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The Ring of Kerry

World famous for a reason!

With morning came an end to our time in Kenmare, we were sad to leave this wonderful place that allowed us to see such an amazing views around Killarney National Park, the Gap of Dunloe, and the Ring of Beara. It was time to continue our sojourn through Ireland though.

Our next trek would take us to the tip of the Kerry Peninsula by way of the Ring of Kerry. While the majority of people drive the Ring of Kerry in one day, we decided to take two and stay the night in Portmagee. Heading out from Kenmare we headed along the coast. Since we had the time we would stop whenever we saw a sign directing us to an interesting sight or a pull-off that had an incredible view.

The Staigue Fort

Our first major stop worth photographing was the Staigue Fort. This fort, built sometime between 300 to 400 AD, has walls that are multiple feet. Built in the valleys of hill country and with good sightlines down the hill to the bay, I can easily see why they built the fort where they did. It was a lot of fun climbing the walls and walking around the top of the walls. I'm not sure if people were actually this short back then or if they were just more ok with ducking every time they entered a doorway, but I had to almost get on my hands and knees to make it into the fort.

After nearly knocking my head on almost every doorway in the fort and with me only a little bit woozy from that, we headed back to the car. Continuing our drive we decided to take the slightly longer route to the Ballinskelligs before heading to Portmagee. I'm happy we did because our drive into Portmagee took us up on top of a high hill before heading down. This gave some great views of the quaint town that we would stay the night in. From right to left the land sloped from flat to the highest points in the area before dropping off dramatically as cliffs into the ocean. Off in the distance, the Valentia Island looked like you could hike the entire island in a day if you wanted and would be rewarded handsomely with incredible views.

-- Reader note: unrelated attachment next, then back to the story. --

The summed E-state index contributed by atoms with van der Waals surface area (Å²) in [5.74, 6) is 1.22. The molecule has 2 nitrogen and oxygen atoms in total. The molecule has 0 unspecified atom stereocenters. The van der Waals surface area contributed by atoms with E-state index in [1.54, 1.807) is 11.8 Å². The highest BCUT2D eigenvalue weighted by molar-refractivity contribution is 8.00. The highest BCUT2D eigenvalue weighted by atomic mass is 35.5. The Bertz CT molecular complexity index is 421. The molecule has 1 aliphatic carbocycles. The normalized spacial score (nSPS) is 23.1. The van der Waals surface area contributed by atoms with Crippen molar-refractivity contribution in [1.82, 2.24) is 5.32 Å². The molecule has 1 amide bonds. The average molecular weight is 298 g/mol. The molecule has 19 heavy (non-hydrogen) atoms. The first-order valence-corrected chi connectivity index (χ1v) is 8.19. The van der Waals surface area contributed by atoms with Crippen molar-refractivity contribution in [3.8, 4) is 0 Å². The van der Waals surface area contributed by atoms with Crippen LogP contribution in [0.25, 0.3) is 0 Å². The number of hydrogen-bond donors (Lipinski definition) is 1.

The Cliffs of Kerry

Being in awe of the cliffs we knew we needed to check them out. They are the Cliffs of Kerry, and while they are less popular than the world famous Cliffs of Moher (for good reason as they are not as expansive as their County Clare cousins) they were still awe-inspiring. We hadn't seen any cliffs yet in Ireland so we just stood and stared for a long time at the painted cliffs before us. Off in the distance, we saw two islands rising out of the ocean. This brought a great deal of excitement because that would be tomorrow's destination, the Skellig Islands.

After checking into our B&B, we walked into the town to grab a bite to eat and a walk around the small fishing village. With winds whipping and us being right on the Atlantic, the temperature was definitely a little bit more chilly than our more inland destinations. We drove over to Valentia Island to catch the sunset before bed (sunset was at around 10 pm).

Certified Dark Sky Reserve

Having a big day ahead of us with an early wake up we wanted to get to bed as soon as possible...until...I learned that Portmagee is certified Dark Sky Reserve. For those of you who don't know what that means. Basically, Portmagee is an area, that is kept free of artificial light pollution. This means that some of the best star gazing on the planet can be had from this location. The moment I learned this from my friend Google, I jumped up, threw on some shoes and headed to the car to go to the beach nearby considered the darkest of the area. My dreams were then promptly thrashed upon walking outside, looking up, and seeing clouds...I was in one of the eleven certified Dark Sky Reserves on the planet and I couldn't take advantage of it!

Defeated by clouds, we headed back inside to get some sleep. We had a trip to the Skellig Michael ahead of us!

Remember, Adventure is Calling!

September 28th, 2016